Animating it was funny, I’ve created two animations, one for opening the oyster, and another one when it denies itself to open for when the stage hasn’t been unlocked yet—closing was made as a speed -1.0 directly on unity.

The hard part, as mentioned in the previous section, was exporting the animations. Each animation is a new action in blender and they all must be stashed before exporting.

Optimizing the rustling of leaves shader with GPU instancing

Another manually written shader. When the game started I was using outlines for the main objects and I learned that it was not possible to do GPU instancing, outlining, and vertex animations, all at the same time, using Amplify. At first, I was shocked. But then, after it was done, I liked it because I’ve felt empowered, writing shaders by hand is not that difficult.

Two special things are happening here. The first is that it’s necessary to call UNITY_SETUP_INSTANCE_ID(v) in the vertex shader, and second is that to create the sensation that the leaves are rooted in the branch to which they are attached to it was necessary to use their UVs to make the wind force less strong towards the root. In the end it’s not using outlines anymore and it’s probably possible to be done using Amplify, but this task never wins a prioritization round.

Level design without UVs — How to create a simple planar mapping shader

Not that UVing these levels would be any hard, but since it could be avoided noticing that all of them would contain seams in pretty much the same place, the borders, I had this idea of creating a planar mapping shader instead of relying on traditional UV unwrapping, and to my surprise, it worked really well on the first attempt! To create some variation I’ve exposed the rotation parameter to the material.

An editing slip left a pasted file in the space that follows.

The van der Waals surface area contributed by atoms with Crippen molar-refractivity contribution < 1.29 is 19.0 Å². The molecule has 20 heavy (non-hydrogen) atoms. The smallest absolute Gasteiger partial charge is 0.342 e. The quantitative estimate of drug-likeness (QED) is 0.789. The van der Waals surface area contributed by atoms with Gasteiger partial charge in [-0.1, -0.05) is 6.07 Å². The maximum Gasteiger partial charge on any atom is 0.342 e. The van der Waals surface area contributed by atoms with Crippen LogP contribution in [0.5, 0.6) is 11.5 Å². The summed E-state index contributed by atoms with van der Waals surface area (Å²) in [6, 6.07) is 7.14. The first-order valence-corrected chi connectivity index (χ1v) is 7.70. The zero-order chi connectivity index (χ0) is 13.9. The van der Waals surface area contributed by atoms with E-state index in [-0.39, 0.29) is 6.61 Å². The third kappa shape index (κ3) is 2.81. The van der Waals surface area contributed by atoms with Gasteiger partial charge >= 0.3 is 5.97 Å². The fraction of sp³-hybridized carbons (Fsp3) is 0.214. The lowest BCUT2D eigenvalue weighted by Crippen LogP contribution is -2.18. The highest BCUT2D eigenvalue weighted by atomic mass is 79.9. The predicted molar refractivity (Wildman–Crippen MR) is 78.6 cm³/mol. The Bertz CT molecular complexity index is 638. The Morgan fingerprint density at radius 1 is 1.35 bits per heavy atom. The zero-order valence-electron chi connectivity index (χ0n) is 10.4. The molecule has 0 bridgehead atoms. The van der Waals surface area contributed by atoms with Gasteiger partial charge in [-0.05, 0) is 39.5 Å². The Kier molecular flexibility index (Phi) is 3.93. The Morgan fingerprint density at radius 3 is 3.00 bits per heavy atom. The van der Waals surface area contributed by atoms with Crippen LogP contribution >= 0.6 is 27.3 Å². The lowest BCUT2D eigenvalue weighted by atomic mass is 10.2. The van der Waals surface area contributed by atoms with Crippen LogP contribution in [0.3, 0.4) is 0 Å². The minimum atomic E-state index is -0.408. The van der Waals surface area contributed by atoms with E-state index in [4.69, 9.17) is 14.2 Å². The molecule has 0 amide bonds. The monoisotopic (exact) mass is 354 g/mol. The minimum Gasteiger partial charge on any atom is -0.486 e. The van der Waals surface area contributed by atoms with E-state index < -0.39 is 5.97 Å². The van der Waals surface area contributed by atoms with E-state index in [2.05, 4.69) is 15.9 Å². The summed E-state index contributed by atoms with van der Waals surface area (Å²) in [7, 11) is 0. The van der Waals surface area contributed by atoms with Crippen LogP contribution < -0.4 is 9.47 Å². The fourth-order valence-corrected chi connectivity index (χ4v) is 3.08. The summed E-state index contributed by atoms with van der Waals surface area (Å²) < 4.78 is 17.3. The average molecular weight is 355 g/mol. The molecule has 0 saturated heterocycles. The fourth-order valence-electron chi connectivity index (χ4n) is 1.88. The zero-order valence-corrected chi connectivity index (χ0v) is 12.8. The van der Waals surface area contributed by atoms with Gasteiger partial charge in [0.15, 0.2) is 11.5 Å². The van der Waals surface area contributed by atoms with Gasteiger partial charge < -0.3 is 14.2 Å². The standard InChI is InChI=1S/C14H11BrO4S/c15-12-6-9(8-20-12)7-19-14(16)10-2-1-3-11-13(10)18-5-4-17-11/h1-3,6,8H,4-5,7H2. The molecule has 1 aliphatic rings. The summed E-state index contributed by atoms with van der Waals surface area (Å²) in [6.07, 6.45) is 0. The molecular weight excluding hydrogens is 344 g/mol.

The great difficulty of mixing kinematic objects with fully simulated objects

A naively unexpected difficulty haunted the project for months and months on end. At some point I’ve started to develop a few debugging techniques that led me to new ideas on how to tackle the situation, in essence I had to do sphere/ray casts every other frame, at least when there’s a chance that the player is trying to punch the ball, eventually winning its way to a stable gameplay implementation.

The debugging techniques are not fancy, drawing lines of different colors, pausing the game, public variables to be seen in the inspector, that kind of thing. In a following section I’ll talk about how tests helped me to accelerate development, but unfortunately I don’t think tests would’ve helped me here.

A new workflow for baked lighting in Substance Painter and the creation of the game’s 3d coin

I knew that the coins would need to be efficiently rendered so I’ve discarded the use of the standard shader or any GPU intensive shader. What was left was a diffuse only and possibly a diffuse with added specularity for highlights. I’ve decided to try doing it with just the diffuse component. The remaining mystery was knowing how to achieve a high quality diffuse only texture without painting skills. It was time to investigate what I could do using Substance Painter.

I got a basic painted metal with an aged appearance quite easily, this is one of the specialties of the application. Some scratches manually inserted and I got in hands a pretty convincing and good looking coin. But it was lacking character, I knew since the first time I thought on using coins for this game that they would need some kind of customization, prior to the modeling of the coin, I had created a very detailed oyster shell on blender using subdivision surfaces. It was time to bake.

With yet another learning project in hands, I did the usual, asked google and youtube for help, but never getting exactly what I needed, that’s when I’ve decided to try experimenting on my own.

Oyster shell normal map.

Using matcaps and blender I was able to create a normal stamp to be used against the coin surface. After some struggle, the import of this normal map happened successfully in painter. It was time to apply it, had again another issue with the edges, but this time it was not a struggle to solve it. My beautiful coin, with a shell engraving, done. Right?

Although it had the engraving I couldn’t rely on just exporting the usual maps to unity, it was looking terrible, that’s when I had the idea of baking the HDRI lighting information right into the diffuse texture. Again, without success on my internet searches, I was on my own—luckily these applications I’m using are quite capable, mature, and full of features beasts. There was a way to export the 2D view of painter to a texture, and that’s what I did.